Another autumn has arrived, and with it rotation has come. I, like many others, waved an empathetic farewell to Kaladesh and Amonkhet. Good riddance Walking Ballista and The Scarab God. I was ready for a new standard format. I sat with my eyes pressed against the old timey toy store display window watching all of the fresh new toys roll off the Wizards of the Coast assembly line. Many cards excited me, some scared me, but one of them stuck out. That card was Crackling Drake. Sure, I liked Arclight Phoenix too, but it didn’t strike me like that dazzling x/4 did.
I watched as the rest of the Izzet League was spoiled and dejectedly shrugged my shoulders. I knew that I wanted to play my electric friend, but I wasn’t sure how the pieces fit together. I sleeved up Abzan for the SCG Columbus Open and knew that I was leaving fun on the table. As the new Standard format slowly came into focus, I grew worried, much like many others. The red deck was once again, very good. Teferi, unsurprisingly, remained good. Was there room for the Izzet Nicol Bolas (Check the Stats!)? My questions were answered when a friend shipped me this list.
Izzet Spells by Derrik Smith
Look at this beautiful deck. It begins with a healthy dose of cantrips. What player doesn’t love drawing cards? The goal of course is to begin churning through the deck to eventually overwhelm with Arclight Phoenix. This is supported by the beatdown plan with big beautiful drakes. The real spice comes in the form of Maximize Velocity. A Crackling Drake is a thing of beauty that is only slightly trumped by a Crackling Drake with haste. Maximize Velocity allows the deck finish on an unsuspecting opponent from out of nowhere.
I really must give credit to Wizards of the Coast here for subtly crafting an Izzet archetype that is more playable than almost anyone gave it credit for. Specifically, there was some criticism that Jump-start was essentially a lazy version of flashback. When these cards are combined, however, Jump-start, Arclight Phoenix, and Crackling Drake are really quite the team. Discarding an Arclight Phoenix to a Jump-start spell feels on par with Modern in power level.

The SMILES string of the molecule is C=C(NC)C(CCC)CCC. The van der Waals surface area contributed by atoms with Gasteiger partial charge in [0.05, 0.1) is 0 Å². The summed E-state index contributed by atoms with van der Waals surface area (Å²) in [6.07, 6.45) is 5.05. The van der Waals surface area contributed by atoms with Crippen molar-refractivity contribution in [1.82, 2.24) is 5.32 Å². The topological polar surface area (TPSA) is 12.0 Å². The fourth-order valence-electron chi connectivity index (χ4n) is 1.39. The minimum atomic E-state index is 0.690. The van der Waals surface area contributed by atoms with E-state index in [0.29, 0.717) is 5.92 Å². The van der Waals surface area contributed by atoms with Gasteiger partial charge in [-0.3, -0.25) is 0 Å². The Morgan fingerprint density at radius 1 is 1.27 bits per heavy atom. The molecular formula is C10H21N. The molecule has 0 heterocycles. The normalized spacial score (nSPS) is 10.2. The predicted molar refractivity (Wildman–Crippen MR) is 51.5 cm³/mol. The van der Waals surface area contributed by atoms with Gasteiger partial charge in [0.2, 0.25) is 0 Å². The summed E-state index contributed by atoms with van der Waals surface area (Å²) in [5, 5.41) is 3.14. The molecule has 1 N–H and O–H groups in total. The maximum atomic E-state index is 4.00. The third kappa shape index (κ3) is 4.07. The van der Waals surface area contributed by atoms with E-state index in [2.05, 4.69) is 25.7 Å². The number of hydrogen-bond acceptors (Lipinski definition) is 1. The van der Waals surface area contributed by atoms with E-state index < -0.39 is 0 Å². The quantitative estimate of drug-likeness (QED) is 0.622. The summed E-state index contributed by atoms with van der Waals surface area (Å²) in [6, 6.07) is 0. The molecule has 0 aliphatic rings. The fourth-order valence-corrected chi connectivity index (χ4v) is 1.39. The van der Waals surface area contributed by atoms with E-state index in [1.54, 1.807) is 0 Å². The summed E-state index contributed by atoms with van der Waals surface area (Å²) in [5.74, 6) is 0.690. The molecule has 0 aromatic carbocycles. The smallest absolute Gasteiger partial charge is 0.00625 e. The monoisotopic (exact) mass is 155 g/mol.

This list is exciting because it can switch gameplans on the fly. It can be be the tempo deck that hits hard with both Enigma Drake and Crackling Drake, or it can go long by continuing to rebuy Arclight Phoenix over and over again. There are some other takes on Izzet spells that, sadly, forgo the drakes. Notably Scott Alter finished in 12th at the SCG Standard Classic in Dallas, Texas with this list:
Izzet Spells by Scott Alter
Comparatively, I am less high on these kinds of lists. The lack of win conditions makes me wary that aggressive decks like mono-red will have too much time to claw back into games. That being said, the proof of concept is here. Cards like Mission Briefing really shine in a deck like this as well. I like that there seems to be multiple ways to build these kinds of decks. This one loses points for its lack of Crackling Drake though.
Arclight Phoenix and Crackling Drake aren’t just relegated to Standard though. By now you have probably heard the good word. Armed with the efficiency of Faithless Looting, Arclight Phoenix is all over the place in Modern. Take a look at this list from the SCG Modern Open in Dallas.
Izzet Spells by Evart Moughon
This looks like an absolute blast to play. Bedlam Reveler and Fiery Temper! What is this, Shadows over Innistrad Standard? This takes the same concept as the Standard deck, but adds in the powerful filtering available in Modern. This deck can be explosive, firing off draws with multiple Arclight Phoenixes. This deck is synergistic and capable of winning out of nowhere, so I am definitely a fan.
Now you may be asking, where are the Crackling Drakes? Well don’t worry, they’ve invaded Modern too.
Izzet Drakes by EastonMD21
This deck looks a bit all over the place, but it is important to remember that Crackling Drake also checks for instant and sorceries that are exiled. This is a bit of unique take on the classic Blue Moon gameplan. Crackling Drake really does seem well positioned in Modern right now. Fatal Push is seeing less and less play, and Lightning Bolt is once again the removal spell of choice. Four toughness and the guarantee of at being up a card is pretty enticing at the moment.
What is great about this strategy, regardless of format, is that it just requires you to play good spells that many decks would already want. We are pretty lucky that there is an actual cantrip in Standard when Wizards of the Coast shied away from them for so long. Between Opt and Chart a Course, the Standard Izzet spells decks can really do a pretty good impression of a Modern deck. Whether or not these decks stand strong in either format, for the long term, is yet to be seen. However, both versions of the deck can take advantage of the power of Arclight Phoenix and Crackling Drake.
I know that I am going to be following this pairing throughout the fall and winter. I hope they can make it last.
Thanks for Reading
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